Work Disability Among People With Lupus
Being unable to work has a profound impact on chronically ill people and their families. Self esteem, socializing with peers, current income, and retirement assets can all be greatly reduced when a person becomes work disabled. Arthritis Foundation-funded researcher Ed Yelin, PhD, and his team at University of California, San Francisco, assessed the work patterns of people with systemic lupus erythematosus (SLE or lupus) at diagnosis and several years after diagnosis.
What Problem Was Studied?
Because lupus often begins at a fairly young age, during a person’s career-building phase of life, those people have a lot to lose if they cannot work. If diagnosed at age 30 and work disabled by age 35, a person with lupus may lose up to 30 years of income and have no money saved for retirement. To determine the levels of work disability and characteristics of people who become disabled, Dr. Yelin and team studied a large group of people with lupus over a number of years.
What Was Done In the Study?
Participants of a genetic study of lupus were recruited for the Lupus Outcomes Study (LOS). Of those in the genetics study, 982 enrolled in the LOS and answered questions to an initial interview. One year later, 832 of the participants answered the same questions again. The survey gathered data about the following:
- demographics and socioeconomic status – age, sex, ethnicity, education, income;
- SLE status – disease activity, disease manifestations;
- general health – height and weight, smoking status, diseases other than lupus;
- mental health – depression, cognitive function, stress;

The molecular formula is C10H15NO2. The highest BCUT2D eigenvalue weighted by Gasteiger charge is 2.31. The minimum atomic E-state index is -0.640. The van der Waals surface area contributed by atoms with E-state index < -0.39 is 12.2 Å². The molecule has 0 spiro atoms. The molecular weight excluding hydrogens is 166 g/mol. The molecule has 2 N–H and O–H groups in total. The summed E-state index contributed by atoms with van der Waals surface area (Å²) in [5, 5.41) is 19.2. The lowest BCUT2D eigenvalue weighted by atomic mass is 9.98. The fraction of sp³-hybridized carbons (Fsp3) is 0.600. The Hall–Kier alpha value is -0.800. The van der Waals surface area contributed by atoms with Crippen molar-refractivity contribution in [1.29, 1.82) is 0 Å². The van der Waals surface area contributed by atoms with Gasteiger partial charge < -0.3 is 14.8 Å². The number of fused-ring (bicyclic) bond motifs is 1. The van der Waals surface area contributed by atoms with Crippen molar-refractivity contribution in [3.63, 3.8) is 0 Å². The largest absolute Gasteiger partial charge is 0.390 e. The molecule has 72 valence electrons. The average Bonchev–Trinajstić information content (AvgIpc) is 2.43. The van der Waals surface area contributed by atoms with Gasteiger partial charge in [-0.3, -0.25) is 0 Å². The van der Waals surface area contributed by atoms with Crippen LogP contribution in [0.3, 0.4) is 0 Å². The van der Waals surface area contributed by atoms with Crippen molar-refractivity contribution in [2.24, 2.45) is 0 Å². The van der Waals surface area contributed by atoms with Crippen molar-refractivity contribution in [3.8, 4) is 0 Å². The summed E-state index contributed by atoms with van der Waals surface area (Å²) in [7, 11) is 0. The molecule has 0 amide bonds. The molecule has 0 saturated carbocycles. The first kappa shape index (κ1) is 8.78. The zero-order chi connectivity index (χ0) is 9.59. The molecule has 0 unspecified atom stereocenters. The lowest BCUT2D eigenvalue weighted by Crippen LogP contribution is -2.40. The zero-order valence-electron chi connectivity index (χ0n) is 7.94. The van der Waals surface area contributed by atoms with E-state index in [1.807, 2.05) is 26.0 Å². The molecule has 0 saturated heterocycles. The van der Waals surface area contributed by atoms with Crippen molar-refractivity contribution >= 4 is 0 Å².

- health insurance – type of coverage, copayments, drug coverage;
- health care utilization – number of doctor visits, medications taken, hospitalizations; and
- employment – if working, number of hours per week, number of weeks per year, occupation, demands of job.
What Were the Study Results?
The LOS participants had lupus for an average of ~12 years. Overall, 74% had been employed in the year of diagnosis, declining to 55% at the time of the first LOS interview and to 54% a year later at the second LOS interview. Among participants who had ever been employed, hours worked per week declined by ~35% between the year of diagnosis and the second interview; weeks worked per year declined by ~24%; and total hours worked per year declined by ~32%. By 5 years after diagnosis, 15% had stopped working; by 10 years, ~36%; by 15 years, 51%; and by 20 years, 63% had stopped working. These numbers represent a much lower employment rate than a similar group without SLE.
What Does This Mean For People With Lupus?
Among these people with lupus, diagnosis occurred in their mid-30s. More than half of those lost 20 years of earning potential. As Dr. Yelin notes in the article’s summary “Because much of the accrual of retirement savings occurs in these last two decades of a career, after one’s responsibilities to one’s children have passed, persons with SLE will have to face retirement with a much greater risk of poverty.” This grim reality brings to the forefront a need for occupational therapy and work maintenance programs that can help people with chronic diseases remain in the workforce. To reduce employment loss, Dr. Yelin recommends, “People with SLE must work with their employers to receive the job accommodations that are their due under the Americans with Disabilities Act (ADA). In particular, flexible work schedules have proven helpful so that those with serious illnesses can fit their illness episodes and need to obtain health care in and around work activities.”